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Back To The Future Part III isn't the most popular film in the trilogy. But Simon argues this sci-fi western deserves more love...
I don't think I'm going out on much of a limb by saying that, in general, Back To The Future Part III is the least talked about film in the trilogy. It shouldn't be, in my personal view, but it's the one that generally puts technology on the back burner, introduces a love story, and visually is the most different.
Personally, I've never thought the labelling of Back To The Future Part III as the least liked film in the series - as some have - is particular fair, though. My 10-year old would go even further. It's his favourite of the lot.
So why then do some not warm to it as much? Well, let's deal with that, before I go onto the film in more detail. »
After getting their Spring Breakers phase out of their system, millionaire film students Jay Z and Beyoncé are exploring more classical influences. Part one of "Bang Bang," the short film that played during the couple's On the Run tour, borrows equally from Quentin Tarantino, Sergio Leone, and the French New Wave, and it's very charming in a junior-year sort of way. You can practically hear the 16mm projector. »
- Nate Jones
With November Man out, excitement for Pierce Bosnan’s return to spying is at an all-time high for many James Bond fans. November Man, based on the seventh installment of Bill Granger’s book series called There Are No Spies, is about ex- CIA agent Peter Devereaux (Pierce Bosnan). While living a quiet life in Switzerland, Devereaux is ejected out of retirement for one last mission. Although the concept of the “one last mission/job” is not a new concept for Hollywood, it definitely has its place in cinema history, branching out to a wide range of reasons why our beloved characters are being pulled back into their past lives. From a retiree’s last gig, to the bad-boy-gone-good-and-then-bad-again mission, to the revenge premise, mythology of the ex-professional can surely delight and excite us to champion our heroes for one last fight. Here are scenes from ten incredible “one last job” films, »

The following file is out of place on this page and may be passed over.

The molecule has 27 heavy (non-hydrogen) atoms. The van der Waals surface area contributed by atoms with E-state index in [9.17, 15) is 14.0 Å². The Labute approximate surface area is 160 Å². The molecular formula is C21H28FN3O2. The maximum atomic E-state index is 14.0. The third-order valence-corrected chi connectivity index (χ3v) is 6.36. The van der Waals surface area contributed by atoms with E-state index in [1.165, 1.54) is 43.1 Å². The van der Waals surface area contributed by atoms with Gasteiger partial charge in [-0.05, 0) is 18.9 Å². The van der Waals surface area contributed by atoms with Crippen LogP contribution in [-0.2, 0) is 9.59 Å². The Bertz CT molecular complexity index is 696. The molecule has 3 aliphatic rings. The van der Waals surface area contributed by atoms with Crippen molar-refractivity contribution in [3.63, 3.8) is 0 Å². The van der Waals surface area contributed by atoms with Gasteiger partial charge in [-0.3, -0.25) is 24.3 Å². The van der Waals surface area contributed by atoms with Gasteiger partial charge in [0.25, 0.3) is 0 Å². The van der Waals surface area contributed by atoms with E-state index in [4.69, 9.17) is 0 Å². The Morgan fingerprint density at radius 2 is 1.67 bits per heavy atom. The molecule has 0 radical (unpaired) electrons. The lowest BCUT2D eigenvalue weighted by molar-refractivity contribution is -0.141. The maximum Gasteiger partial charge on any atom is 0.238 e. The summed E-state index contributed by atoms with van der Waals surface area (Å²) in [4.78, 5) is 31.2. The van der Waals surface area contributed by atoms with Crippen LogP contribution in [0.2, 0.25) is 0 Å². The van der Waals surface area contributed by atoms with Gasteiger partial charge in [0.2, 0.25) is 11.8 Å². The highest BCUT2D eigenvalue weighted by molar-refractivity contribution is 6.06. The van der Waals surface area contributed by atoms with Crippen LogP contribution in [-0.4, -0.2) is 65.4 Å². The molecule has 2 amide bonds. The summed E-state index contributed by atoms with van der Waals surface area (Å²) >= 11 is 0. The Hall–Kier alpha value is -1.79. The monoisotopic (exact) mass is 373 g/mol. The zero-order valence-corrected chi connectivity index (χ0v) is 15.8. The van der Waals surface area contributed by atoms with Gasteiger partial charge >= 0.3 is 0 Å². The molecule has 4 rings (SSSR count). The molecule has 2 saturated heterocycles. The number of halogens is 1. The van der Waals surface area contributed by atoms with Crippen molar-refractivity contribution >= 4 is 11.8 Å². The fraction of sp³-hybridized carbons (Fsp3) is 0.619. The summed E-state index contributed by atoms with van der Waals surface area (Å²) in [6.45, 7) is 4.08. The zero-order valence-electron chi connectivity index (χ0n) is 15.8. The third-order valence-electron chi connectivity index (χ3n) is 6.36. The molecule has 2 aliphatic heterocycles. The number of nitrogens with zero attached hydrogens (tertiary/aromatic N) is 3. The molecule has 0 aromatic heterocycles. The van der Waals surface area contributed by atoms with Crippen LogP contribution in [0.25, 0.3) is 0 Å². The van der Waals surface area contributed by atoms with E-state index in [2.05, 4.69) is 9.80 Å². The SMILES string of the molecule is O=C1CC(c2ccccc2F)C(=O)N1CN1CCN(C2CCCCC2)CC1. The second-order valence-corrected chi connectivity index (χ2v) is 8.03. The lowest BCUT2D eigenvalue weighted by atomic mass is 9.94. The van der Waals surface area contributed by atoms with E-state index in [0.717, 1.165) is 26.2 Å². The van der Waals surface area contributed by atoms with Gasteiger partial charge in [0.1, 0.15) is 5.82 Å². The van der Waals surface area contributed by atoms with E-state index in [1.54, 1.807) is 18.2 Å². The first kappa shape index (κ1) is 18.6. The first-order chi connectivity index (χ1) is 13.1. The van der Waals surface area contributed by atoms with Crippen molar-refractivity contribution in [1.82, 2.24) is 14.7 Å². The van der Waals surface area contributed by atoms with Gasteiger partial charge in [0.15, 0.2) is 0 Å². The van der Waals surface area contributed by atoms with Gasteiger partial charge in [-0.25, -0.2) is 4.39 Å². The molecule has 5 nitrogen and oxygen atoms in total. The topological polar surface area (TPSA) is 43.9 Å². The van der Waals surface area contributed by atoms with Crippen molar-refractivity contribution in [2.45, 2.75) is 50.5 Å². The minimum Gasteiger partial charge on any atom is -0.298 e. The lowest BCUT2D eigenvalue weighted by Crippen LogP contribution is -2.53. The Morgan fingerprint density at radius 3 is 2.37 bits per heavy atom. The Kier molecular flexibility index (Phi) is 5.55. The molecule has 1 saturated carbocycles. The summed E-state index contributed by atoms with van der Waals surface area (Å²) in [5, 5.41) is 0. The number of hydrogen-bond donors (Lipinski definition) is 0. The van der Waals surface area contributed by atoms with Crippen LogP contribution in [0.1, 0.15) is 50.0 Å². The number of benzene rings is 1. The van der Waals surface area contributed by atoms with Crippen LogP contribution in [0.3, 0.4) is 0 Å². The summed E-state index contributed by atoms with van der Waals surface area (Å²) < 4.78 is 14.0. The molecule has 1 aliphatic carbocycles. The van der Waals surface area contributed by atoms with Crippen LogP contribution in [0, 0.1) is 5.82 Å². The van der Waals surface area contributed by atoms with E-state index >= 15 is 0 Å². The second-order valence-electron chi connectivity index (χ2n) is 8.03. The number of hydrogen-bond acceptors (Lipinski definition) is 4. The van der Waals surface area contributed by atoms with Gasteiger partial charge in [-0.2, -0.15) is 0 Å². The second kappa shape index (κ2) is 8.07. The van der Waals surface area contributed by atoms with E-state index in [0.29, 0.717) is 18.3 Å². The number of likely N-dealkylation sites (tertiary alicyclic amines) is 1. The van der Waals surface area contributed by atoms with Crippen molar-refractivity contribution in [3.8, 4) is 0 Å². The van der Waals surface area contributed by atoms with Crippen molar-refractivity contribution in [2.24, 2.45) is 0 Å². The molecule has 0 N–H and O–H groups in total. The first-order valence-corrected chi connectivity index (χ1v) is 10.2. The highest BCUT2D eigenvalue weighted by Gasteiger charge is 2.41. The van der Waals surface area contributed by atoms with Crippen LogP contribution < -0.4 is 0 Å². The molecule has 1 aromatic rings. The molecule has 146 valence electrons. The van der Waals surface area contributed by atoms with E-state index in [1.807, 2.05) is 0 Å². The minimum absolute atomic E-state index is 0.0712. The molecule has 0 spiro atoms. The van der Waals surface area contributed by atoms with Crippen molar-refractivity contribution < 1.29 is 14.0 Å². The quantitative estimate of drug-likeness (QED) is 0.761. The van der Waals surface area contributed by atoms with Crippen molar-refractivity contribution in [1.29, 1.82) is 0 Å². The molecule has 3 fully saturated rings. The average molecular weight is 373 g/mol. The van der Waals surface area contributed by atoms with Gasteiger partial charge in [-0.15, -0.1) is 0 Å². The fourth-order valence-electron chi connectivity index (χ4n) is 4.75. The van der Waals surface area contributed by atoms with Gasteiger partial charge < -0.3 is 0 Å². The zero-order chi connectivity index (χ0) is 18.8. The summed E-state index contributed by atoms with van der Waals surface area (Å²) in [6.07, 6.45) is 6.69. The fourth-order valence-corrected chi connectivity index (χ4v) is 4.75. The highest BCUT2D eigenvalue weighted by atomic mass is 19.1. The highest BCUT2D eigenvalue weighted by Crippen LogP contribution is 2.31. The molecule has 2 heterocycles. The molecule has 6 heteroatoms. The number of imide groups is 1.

- Christopher Clemente
Mayfield Place is the perfect 80s suburbia. There are painted houses fringed by lush green lawns cut to just the right length, separated by a wide grey road. There are white picket fences. The neighbours are out, tending to their gardens beneath a pristine blue sky.
Thirty-something resident Ray Peterson stands in his front yard, surveys the scene, and sees that it is good.
Queenie, the little white dog belonging to the old guy across the road, has just left a spire of brown poop on Mark Rumsfield's lawn. Mark, a Vietnam vet and patriot, is running around in his camo shorts, threatening to eviscerate Walter's dog. Elsewhere, Ray's schlubby neighbour Art »
The future of 35mm rep cinema, a personal history of cinephilia as mediated by changing archival access, how the garbage heap of “hot takes” colonizes the internet and more in this week’s round-up of assorted reading: • Quentin Tarantino has owned Los Angeles’ beloved New Beverly Cinema since 2007; now he plans to take over programming himself, drawing extensively upon his private collection of prints. Talking with the La Weekly‘s Chuck Wilson, Tarantino repeatedly goes off on the crappiness of Dcp, including this gem: I have all three Sergio Leone Clint Eastwood movies in I.B. Technicolor. Magnificent looking. I just […] »
- Vadim Rizov
Uber-film fan Quentin Tarantino said that he plans to take over as programmer at his New Beverly Cinema on Beverly Blvd. in Los Angeles, the repertory theater he’s owned since its founder, Sherman Torgan, died in 2007.
The “Pulp Fiction” helmer told the L.A. Weekly he plans to emphasize 35mm films and use the New Beverly to create a bastion for films shown on celluloid film. Tarantino added that he plans to screen films from his own personal collection of 35mm films, which includes all three Sergio Leone Westerns starring Clint Eastwood. The theater will also get some upgrades, including six-track stereo sound and a 16mm projector, as Tarantino’s collection also includes a number of 16mm reels as well as films that use the six-track sound.
He promised that the revival and second-run theater won’t simply turn into a grindhouse, as he intends to maintain the theater »
- Kevin Noonan
Hitting theaters in three weeks, Sony Pictures has released a new featurette for director Antoine Fuqua’s The Equalizer starring Oscar-winner Denzel Washington, Chloë Grace Moretz and Oscar-winner Melissa Leo.
Premiering at the Toronto International Film Festival (Sept. 7), the featurette includes scenes of this action packed movie along with behind-the-scenes interviews with Washington, the stunt coordinator Keith Woulard and producer Jason Blumenthal.
Denzel Washington plays McCall, a man who believes he has put his mysterious past behind him to lead a quiet life in peace. But when McCall meets Teri (Chloë Grace Moretz), a young girl under the control of ultra-violent Russian gangsters, he can’t stand idly by – he has to help her.